Even though my husband is a caring and funny guy, not too long ago I hated him. That’s because of how my husband’s snoring keeps me awake at night.
For almost four years, his horrible snoring (that could rattle walls) was the bane of my life. It was SO loud that I could feel the mattress vibrate, and what was even worse was that he would start his thunderous snoring the moment he fell asleep. And this was like the moment his head touched the pillow.
At one point it got so bad, that I literally punched him in his face while the poor man was still asleep. On most days we would barely sleep (him from my kicks and me from his snoring) and we would both wake up feeling resentful.
It’s not rocket science to understand that bad sleeping habits — including snoring like a total monster — can ruin your relationship. It affected ours too. In fact, even scientific research backs this claim.
Around 28 percent admitted that their sexual life suffered because of lack of sleep.
Sleeping in separate rooms may seem like a feasible option, but it’s not always the best solution. Yes, it lets you get up fresh and rejuvenated and you get the space and peace you need, but it can take a toll on relationships. We tried it too. But he kept coming back to say that he was uncomfortable and I was too guilty to kick him out.
It’s a miracle! Husband’s snoring keeps me awake no more (no, I didn’t kill him)
So knowing that my husband’s snoring keeps me awake, and at my wit’s end, I started looking for expert advice. And I found my saviour in Shelby Harris.
Harris is the director of behavioural sleep medicine at Sleep-Wake Disorders Center at Montefiore Medical Center, New York City. Patients often come to her complaining about their noisy, snoring partners.
Here’s her advice that I followed. It literally saved my sleep, marriage and perhaps my husband’s life.
1. Change his sleeping position
Sleep experts suggest that you must sleep on your side, if you are prone to snoring or suffer from sleep apnea. Sleeping on your side can open up the congested and oft-crowded oropharynx. It also helps relieve the back from any pains caused due to sedentary jobs. Plus, it saves him from all your Kung Fu chops through the night.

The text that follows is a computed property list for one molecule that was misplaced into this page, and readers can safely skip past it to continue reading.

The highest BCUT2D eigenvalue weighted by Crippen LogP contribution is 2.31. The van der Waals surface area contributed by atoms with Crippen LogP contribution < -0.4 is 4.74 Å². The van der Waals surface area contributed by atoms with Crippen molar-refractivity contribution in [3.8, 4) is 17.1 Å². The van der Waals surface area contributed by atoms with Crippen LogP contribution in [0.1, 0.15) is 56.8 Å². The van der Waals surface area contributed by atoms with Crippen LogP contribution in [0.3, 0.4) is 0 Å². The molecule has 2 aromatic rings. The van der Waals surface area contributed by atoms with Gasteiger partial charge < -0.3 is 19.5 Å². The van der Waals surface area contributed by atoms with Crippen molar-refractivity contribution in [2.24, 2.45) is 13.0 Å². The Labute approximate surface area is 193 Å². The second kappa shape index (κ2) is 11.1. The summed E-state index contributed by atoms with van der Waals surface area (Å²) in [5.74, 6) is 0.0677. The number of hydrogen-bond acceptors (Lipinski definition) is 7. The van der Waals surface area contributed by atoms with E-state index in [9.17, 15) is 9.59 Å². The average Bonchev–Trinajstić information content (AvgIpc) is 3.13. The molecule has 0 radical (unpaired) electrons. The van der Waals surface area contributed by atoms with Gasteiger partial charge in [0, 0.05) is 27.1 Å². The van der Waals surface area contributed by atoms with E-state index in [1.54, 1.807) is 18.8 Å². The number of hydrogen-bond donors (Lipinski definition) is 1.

2. Work on making lifestyle changes
Helping your partner lose weight can drastically change his snoring habits. When there is excess weight on the neck, courtesy of the excess kilos, it can obstruct the airway. This leads to snoring.
So the other way to deal with this issue is to help your partner have a healthy lifestyle. Incorporate fat-free foods that are vitamin and mineral-rich and start an exercise routine – even if this means you have to join him to keep him motivated. It took me three months just to push my husband to walk on the treadmill. WALK!
3. Speak to a sleep doctor
While both of these methods worked really well for my husband, I still had my Kung Fu chop nights and the poor man was of course at the receiving end of these.
So we decided to consult with a sleep doctor to better understand why my husband’s snoring was still loud and irritating. The good thing is that on one of those annoying nights, I managed to tape my husband snoring like there was no tomorrow, so I went with proof. (Don’t worry, my husband knew about the recording!)
And honestly, it helped.
The sleep therapist was able to analyse the snoring pattern. But according to the usual procedure, my husband still had to go for a sleep test. This means he slept overnight at the sleep lap so his heart’s rhythm and snoring pattern could be tested. As it turns out, he did have sleep apnea.
The doctor suggested that he wear a retainer that would keep his mouth open as he slept. This device can hold the lower jaw forward so there is no obstruction in the airway.
We tried all of these methods together last year and let me share that they worked! Yes, it did take time for him to lose the extra weight, but the retainer helped tremendously. Just expecting one or the other to work wasn’t practical. All three things had to be done together.
So try them together or one after the other and help yourself and your partner get a good night sleep.
Source: Women’s Health
Feature & lead image courtesy: Pixabay